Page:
Subtitle: a guide to self-healing and getting the love you missed
Recommended to me by: a client
This is a gently enlightening book. It talks about all the different roles a Good Mother plays (“yeah, yeah, I know”) and all the holes that result when those roles are missing (“yeah, yeah, I know”) … “Wait, those holes I’ve been managing all this time?!”
The ten facets of a Good Mother: source, place of attachment, first responder, modulator, nurturer, cheerleader, mentor, protector, home base.
The holes are left behind from missing one or more of these messages: I’m glad you’re here, I see you, you’re special to me, I respect you, I love you, your needs are important to me/I’m here for you, I’ll keep you safe, you can rest in me, I enjoy you/you brighten my heart.
The book has a clear, accessible discussion of attachment styles and attachment wounds. It was odd to see Disorganized Attachment passed over, possibly because this book is written for children of neglectful rather than abusive mothers.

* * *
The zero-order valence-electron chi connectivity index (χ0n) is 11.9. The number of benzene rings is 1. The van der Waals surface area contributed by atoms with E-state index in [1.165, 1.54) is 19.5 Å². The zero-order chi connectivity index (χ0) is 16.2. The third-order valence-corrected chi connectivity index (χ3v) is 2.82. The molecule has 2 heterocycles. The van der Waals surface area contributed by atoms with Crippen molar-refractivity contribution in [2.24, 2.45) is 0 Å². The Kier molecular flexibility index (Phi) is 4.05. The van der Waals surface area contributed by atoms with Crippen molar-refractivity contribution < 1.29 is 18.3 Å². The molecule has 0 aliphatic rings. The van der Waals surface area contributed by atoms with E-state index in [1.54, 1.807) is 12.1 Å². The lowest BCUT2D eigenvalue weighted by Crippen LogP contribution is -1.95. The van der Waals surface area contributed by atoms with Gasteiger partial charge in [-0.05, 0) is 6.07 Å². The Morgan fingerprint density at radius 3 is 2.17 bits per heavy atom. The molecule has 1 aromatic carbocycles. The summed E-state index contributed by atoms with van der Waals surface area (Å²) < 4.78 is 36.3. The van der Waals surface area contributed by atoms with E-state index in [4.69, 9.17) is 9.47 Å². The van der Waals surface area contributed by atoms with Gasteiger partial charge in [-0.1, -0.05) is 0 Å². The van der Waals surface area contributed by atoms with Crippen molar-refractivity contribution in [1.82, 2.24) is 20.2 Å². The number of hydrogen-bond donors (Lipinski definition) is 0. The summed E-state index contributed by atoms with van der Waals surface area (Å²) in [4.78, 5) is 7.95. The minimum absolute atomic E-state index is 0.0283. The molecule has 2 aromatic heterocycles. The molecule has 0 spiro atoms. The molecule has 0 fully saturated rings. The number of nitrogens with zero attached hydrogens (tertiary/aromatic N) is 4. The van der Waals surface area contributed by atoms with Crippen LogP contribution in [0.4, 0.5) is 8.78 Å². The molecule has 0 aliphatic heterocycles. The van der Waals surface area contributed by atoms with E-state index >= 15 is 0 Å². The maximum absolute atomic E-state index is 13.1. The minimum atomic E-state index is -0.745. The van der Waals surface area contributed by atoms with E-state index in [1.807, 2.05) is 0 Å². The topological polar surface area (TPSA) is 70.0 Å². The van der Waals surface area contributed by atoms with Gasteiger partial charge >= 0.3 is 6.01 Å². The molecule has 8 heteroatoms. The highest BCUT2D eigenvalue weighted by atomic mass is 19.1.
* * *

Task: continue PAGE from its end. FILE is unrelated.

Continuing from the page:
Recommended healing techniques include psychotherapy, archetypes, romantic relationships, and inner child work. One suggested exercise is to trade safe, nonsexual holding with a friend. Just hold the other person for a set time, perhaps as long as 20 minutes, and then swap roles.
There is carefully inclusive language around “mothers and other caretakers (of any gender)”, although it is also clear that this is primarily about mothers.
I’ve recommended this book to a lot of clients in the last couple of weeks! I think it’s an enlightening read for anyone. Even if you had a great mother, odds are some of the people close to you didn’t, and this will help make sense of their experience.